Mariah Carey loses trademark battle over ‘Queen of Christmas’ title

FILE - Mariah Carey performs at the 82nd Annual Rockefeller Center Christmas tree lighting...
FILE - Mariah Carey performs at the 82nd Annual Rockefeller Center Christmas tree lighting ceremony on Dec. 3, 2014, in New York. Rep. Ayanna Pressley, D-Mass., is upset that her beloved Mariah Carey Christmas album has gone missing, but she needn't worry, she's getting a replacement copy courtesy of the five-time Grammy winner herself. (Photo by Charles Sykes/Invision/AP, File)(Charles Sykes | AP)
Published: Nov. 16, 2022 at 4:09 PM CST
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NEW ORLEANS (WVUE) - All Mariah wanted for Christmas was to be deemed the “Queen of Christmas.” Unfortunately, that will not happen after she was denied to officially trademark the title.

According to TMZ, the Trademark Trial and Appeal Board announced the decision on Tuesday (Nov. 15). They rejected Carey’s attempt to gain exclusive rights to the “Queen of Christmas” as well as other titles, “Princess of Christmas” and “Christmas Princess.”

TMZ reported back in March, that Carey applied for the trademark but faced some serious backlash. Variety also reported that Elizabeth Chan and Darlene Love, two other women who are known for creating holiday music and referred to as the “Queen of Christmas,” were angered by Carey’s attempt.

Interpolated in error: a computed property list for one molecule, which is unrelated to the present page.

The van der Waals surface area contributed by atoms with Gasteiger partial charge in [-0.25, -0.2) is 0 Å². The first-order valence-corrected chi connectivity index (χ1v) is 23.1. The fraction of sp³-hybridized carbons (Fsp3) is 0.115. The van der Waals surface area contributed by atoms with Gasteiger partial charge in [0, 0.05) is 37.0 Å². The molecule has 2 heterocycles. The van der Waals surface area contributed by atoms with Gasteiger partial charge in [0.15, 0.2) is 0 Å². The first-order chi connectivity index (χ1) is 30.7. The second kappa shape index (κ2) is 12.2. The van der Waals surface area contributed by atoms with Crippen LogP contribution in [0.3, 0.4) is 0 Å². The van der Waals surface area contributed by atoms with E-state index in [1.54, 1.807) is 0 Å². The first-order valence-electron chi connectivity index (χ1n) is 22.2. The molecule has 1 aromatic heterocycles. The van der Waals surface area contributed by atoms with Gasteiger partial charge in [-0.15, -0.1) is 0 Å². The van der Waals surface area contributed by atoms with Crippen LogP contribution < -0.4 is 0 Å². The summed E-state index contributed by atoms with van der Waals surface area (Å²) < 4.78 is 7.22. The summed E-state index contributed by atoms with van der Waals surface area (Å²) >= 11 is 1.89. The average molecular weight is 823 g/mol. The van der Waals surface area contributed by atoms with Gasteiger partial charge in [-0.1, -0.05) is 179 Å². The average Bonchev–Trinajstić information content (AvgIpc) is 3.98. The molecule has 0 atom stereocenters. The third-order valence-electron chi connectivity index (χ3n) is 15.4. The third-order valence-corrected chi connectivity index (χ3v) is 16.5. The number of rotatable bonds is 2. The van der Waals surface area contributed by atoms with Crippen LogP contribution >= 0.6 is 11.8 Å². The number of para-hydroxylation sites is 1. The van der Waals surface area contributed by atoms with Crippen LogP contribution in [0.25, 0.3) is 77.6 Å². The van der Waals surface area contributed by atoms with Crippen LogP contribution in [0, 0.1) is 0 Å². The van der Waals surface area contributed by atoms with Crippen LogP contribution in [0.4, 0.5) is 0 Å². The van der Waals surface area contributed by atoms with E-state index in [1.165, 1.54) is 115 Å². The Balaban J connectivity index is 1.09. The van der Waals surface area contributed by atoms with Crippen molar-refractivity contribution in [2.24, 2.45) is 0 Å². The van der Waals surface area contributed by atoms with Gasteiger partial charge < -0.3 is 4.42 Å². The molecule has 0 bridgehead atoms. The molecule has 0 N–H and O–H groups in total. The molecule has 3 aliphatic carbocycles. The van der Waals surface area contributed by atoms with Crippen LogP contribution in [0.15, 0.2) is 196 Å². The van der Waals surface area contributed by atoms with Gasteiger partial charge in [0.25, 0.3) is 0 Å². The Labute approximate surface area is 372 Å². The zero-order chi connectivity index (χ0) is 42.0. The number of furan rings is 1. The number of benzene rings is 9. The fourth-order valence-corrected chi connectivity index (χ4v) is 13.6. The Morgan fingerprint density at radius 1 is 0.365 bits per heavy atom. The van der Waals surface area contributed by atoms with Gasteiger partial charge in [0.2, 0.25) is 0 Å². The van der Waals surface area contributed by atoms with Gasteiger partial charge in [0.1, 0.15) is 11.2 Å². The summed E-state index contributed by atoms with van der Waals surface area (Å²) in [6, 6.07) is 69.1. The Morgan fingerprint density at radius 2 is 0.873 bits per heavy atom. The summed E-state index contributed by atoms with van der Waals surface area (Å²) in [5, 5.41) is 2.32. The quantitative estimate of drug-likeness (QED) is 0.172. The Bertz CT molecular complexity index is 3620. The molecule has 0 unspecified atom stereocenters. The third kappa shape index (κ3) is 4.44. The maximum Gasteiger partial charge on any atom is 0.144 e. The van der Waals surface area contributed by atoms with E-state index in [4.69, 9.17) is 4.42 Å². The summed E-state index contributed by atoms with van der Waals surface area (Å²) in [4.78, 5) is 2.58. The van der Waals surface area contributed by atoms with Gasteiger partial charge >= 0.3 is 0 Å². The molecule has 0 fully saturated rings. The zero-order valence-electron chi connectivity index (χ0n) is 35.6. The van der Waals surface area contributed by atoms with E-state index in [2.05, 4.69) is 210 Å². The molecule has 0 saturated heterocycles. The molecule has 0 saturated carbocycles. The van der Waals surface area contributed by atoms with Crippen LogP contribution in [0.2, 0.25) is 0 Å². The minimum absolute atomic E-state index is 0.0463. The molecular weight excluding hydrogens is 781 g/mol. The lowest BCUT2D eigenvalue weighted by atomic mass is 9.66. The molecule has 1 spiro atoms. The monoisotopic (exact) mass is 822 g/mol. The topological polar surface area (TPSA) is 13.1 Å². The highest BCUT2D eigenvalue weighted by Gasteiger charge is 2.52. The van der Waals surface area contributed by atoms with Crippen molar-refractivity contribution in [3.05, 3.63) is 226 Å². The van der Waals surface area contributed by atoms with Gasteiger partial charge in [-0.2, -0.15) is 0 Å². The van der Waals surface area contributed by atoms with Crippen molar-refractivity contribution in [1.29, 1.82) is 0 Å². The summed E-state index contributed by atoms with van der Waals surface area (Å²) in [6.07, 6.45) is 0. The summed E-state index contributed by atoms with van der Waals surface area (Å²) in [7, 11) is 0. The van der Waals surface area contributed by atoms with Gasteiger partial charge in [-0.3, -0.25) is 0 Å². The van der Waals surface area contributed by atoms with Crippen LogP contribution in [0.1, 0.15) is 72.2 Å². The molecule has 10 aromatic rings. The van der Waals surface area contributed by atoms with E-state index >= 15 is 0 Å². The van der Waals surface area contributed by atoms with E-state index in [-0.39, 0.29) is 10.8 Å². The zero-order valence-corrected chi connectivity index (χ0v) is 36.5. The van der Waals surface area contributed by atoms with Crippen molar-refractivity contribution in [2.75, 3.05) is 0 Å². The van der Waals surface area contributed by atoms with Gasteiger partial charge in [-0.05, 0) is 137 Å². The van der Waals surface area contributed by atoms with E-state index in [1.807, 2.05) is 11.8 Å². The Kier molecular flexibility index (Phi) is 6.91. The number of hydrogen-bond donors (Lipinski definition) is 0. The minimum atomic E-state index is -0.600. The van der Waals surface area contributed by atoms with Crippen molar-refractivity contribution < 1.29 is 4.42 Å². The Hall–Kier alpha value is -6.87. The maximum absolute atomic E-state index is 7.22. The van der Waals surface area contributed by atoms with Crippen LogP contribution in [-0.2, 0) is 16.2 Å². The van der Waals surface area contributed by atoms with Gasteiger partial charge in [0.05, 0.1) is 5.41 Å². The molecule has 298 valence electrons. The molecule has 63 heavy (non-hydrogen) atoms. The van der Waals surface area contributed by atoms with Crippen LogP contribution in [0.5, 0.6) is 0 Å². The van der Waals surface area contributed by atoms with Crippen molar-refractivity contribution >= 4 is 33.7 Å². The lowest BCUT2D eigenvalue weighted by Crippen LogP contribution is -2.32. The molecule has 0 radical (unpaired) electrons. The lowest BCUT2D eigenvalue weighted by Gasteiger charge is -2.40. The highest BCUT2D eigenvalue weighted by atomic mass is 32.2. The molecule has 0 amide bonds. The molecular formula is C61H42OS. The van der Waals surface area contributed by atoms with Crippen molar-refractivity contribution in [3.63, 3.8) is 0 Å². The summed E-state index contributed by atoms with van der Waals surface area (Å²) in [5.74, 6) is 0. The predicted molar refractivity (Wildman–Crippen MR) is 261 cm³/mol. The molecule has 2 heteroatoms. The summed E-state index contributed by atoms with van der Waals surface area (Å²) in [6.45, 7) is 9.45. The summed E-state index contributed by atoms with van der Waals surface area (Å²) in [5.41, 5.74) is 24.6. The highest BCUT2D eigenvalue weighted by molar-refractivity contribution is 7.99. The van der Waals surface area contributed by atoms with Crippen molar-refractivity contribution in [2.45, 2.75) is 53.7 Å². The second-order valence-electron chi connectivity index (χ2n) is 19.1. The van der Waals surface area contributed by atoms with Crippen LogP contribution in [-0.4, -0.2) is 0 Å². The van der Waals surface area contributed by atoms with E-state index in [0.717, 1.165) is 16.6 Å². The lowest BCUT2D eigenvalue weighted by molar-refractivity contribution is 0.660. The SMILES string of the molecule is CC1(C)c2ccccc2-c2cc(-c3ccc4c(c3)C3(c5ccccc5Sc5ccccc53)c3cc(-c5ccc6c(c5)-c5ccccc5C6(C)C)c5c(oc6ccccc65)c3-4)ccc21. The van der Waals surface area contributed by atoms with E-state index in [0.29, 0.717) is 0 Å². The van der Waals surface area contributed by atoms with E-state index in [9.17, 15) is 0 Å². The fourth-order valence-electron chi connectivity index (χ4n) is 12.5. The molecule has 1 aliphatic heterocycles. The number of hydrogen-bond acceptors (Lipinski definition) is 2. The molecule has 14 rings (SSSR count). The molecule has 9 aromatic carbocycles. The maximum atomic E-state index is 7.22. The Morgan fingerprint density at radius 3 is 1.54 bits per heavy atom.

“Is it true that Mariah Carey trademarked ‘Queen of Christmas’?” wrote Love. “What does that mean, that I can’t use that title? David Letterman officially declared me the Queen of Christmas 29 years ago, a year before she released ‘All I Want for Christmas Is You,’ and at 81 years of age I’m NOT changing anything. I’ve been in the business for 52 years, have earned it and can still hit those notes! If Mariah has a problem call David or my lawyer!!”

Love’s association with Christmas comes with her Christmas classic, “Christmas (Baby Please Come Home).” Letterman had her on his program to perform the hit from 1986 through 2014.

Elizabeth Chan went as far as to challenge Mariah’s trademark request legally. The TTBA sided with Chan and she said in a statement:

“Christmas is a season of giving, not the season of taking, and it is wrong for an individual to attempt to own and monopolize a nickname like Queen of Christmas for the purposes of abject materialism,” Elizabeth said of the news in a statement obtained by People. “My goal in taking on this fight was to stand up to trademark bullying not just to protect myself, but also to protect future Queens of Christmas.”

So far there has been no response on the decision from Mariah’s team.

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